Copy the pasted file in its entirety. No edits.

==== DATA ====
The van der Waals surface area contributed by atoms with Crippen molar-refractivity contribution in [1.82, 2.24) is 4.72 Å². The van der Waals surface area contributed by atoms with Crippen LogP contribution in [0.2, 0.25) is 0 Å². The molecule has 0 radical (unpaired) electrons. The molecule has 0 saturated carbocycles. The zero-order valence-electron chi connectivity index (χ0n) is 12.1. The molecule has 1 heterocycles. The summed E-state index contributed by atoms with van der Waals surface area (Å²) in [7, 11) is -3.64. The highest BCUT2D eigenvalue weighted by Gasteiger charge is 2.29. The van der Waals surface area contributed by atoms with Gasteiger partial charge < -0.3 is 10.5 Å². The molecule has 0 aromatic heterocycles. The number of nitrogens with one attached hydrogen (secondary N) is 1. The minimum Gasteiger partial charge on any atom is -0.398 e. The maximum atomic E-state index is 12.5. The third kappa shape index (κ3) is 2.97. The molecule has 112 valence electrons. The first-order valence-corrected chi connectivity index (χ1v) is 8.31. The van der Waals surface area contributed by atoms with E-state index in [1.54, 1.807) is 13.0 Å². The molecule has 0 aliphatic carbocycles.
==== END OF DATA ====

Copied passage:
The van der Waals surface area contributed by atoms with Crippen molar-refractivity contribution in [1.82, 2.24) is 4.72 Å². The van der Waals surface area contributed by atoms with Crippen LogP contribution in [0.2, 0.25) is 0 Å². The molecule has 0 radical (unpaired) electrons. The molecule has 0 saturated carbocycles. The zero-order valence-electron chi connectivity index (χ0n) is 12.1. The molecule has 1 heterocycles. The summed E-state index contributed by atoms with van der Waals surface area (Å²) in [7, 11) is -3.64. The highest BCUT2D eigenvalue weighted by Gasteiger charge is 2.29. The van der Waals surface area contributed by atoms with Gasteiger partial charge < -0.3 is 10.5 Å². The molecule has 0 aromatic heterocycles. The number of nitrogens with one attached hydrogen (secondary N) is 1. The minimum Gasteiger partial charge on any atom is -0.398 e. The maximum atomic E-state index is 12.5. The third kappa shape index (κ3) is 2.97. The molecule has 112 valence electrons. The first-order valence-corrected chi connectivity index (χ1v) is 8.31. The van der Waals surface area contributed by atoms with E-state index in [1.54, 1.807) is 13.0 Å². The molecule has 0 aliphatic carbocycles.